Image Distortion

How Fitness Pictures May be Wrecking Your Body Image

 

Warning:  I didn’t pull any punches with this post.  I’ve been stewing on this topic for awhile, listening to One Direction and Taylor Swift all day, and now I’m all riled up.  

We’ve all heard this saying before:

A Picture is Worth a Thousand Words.

But, what if all of those words were a lie?

Specifically, what if those pictures in that email you received from your favorite diet guru were not from clients he/she actually worked with?  Or the pictures on the advertisement for your gym were not created within those four walls?

In an age where we have endless access to “free” images ranging from inspirational to inappropriate, a single click of the mouse can send a picture to every time zone and latitude in the world.

Which is great for people who are looking to start a brand, spread a message, or share an idea.

But on the other side of the coin, we see people looking to get InstaFamous or take credit where credit is not due.

I have to tell you- I see this all the time in the realm of health and fitness.

A gym puts images of muscle bound beasts and beast-ettes they have not programmed, trained, or produced.  A diet program swipes a video of someone who has not used or endorsed their program and posts it on Facebook, implying an endorsement.  A magazine uses a stock image of  a fitness model, but then suggestively infers results that are not typical in the fine print.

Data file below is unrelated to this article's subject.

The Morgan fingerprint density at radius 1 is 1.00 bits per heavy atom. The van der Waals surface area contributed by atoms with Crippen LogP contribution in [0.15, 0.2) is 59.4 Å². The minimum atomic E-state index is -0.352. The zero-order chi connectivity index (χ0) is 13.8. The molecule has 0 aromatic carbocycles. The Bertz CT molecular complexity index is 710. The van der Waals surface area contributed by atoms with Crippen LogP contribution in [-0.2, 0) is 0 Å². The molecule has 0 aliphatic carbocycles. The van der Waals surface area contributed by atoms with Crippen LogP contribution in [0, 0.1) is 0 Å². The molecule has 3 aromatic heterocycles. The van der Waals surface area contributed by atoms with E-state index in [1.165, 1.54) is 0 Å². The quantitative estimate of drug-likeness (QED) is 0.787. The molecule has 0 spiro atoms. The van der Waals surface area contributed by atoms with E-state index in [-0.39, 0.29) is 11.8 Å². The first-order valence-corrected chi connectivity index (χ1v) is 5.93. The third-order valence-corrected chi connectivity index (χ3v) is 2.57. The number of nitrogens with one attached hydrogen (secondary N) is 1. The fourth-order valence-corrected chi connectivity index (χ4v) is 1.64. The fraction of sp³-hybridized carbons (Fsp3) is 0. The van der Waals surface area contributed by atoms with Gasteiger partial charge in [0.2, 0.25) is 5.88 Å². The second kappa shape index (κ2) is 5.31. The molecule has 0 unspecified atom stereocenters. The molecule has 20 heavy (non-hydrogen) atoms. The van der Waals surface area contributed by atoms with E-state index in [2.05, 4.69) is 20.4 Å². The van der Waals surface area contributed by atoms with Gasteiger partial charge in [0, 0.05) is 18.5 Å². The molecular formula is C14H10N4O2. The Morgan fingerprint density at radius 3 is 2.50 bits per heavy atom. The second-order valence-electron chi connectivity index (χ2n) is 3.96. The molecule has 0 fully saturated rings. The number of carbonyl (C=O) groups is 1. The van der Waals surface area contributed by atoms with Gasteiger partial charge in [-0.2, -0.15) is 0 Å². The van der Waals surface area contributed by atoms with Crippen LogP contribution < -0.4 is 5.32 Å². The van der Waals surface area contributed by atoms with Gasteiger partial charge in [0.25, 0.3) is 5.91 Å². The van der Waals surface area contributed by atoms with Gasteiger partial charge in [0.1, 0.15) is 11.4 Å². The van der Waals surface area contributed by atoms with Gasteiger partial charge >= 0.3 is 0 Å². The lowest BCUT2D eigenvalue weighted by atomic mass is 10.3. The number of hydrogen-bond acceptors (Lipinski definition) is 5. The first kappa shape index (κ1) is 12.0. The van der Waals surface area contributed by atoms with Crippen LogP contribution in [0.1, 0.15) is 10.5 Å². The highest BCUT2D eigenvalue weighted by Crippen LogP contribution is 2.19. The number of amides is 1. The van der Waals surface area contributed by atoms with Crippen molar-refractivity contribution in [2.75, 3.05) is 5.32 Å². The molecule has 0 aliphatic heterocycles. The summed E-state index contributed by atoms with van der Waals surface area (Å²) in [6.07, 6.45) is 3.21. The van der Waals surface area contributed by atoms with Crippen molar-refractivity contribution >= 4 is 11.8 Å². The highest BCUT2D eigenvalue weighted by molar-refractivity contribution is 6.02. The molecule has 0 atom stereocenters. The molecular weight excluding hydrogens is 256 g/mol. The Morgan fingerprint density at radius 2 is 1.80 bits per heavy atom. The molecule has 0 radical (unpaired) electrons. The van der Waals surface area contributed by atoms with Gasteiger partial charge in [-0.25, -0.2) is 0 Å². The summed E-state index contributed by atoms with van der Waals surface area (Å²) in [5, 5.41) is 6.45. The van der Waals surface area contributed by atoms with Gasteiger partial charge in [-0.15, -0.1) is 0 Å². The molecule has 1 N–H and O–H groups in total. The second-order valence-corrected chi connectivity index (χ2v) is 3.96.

It happens.  All.  The.  Time.

And it hacks me off.

 

Sometimes Karma gets even…

To be clear, I firmly believe that using someone’s image as your own is a form of plagiarism.  You know, plagiarism- that thing that gets people kicked out of college and ruins their future.  Even if it’s done accidentally, it’s still considered plagiarism.

Unfortunately, in the school of life,  there is no professor to keep us honest.  But sometimes Karma catches up.

Are you familiar with Rich Froning?  He is the four time CrossFit Games champion and trains specifically to CrossFit modalities.  While “be ready for the unknown and unknowable” is a common mantra used by many Crossfitters, Rich Froning has not spent his time figuring out how to train for a triathlon.

Twitter.com

Needless to say, this image is no longer on Outside Magazine’s Twitter feed.

 

Do you follow Jason Seib?  If not, you should.  His approach to weight loss is anti-starvation and anti-body hatred.  An image of one of his most famous clients was used in an email blast from trainer recommending the exact opposite of what he teaches.  And not only that, but this trainer watermarked the image as her own.  Um, what?

 

Facebook- Jason Seib

Facebook- Jason Seib

There was an apology issued on Facebook, but that apology is no longer posted on the newsfeed of said trainer.

 

But not all that glitters is gold.

Those were examples of images that were used without permission.  The other side of this is when stock images of fitness professionals are used to represent an outcome of a process, methodology, or plan that flat out did not produce those results.  This applies to both fitness models and professional athletes who are compensated for the way their body looks or performs.

While these images are used with permission, they are often misleading:

  • This is most often their full time job.  If they don’t look or perform a certain way, they don’t get paid.  Just like if you don’t turn in that spreadsheet on time, you don’t get paid.
  • I would argue that most fitness models and professional athletes are genetically pre-disposed to a certain body composition.  I’m not saying that these folks don’t work hard, I’m saying they have a body that more naturally looks and moves a certain way.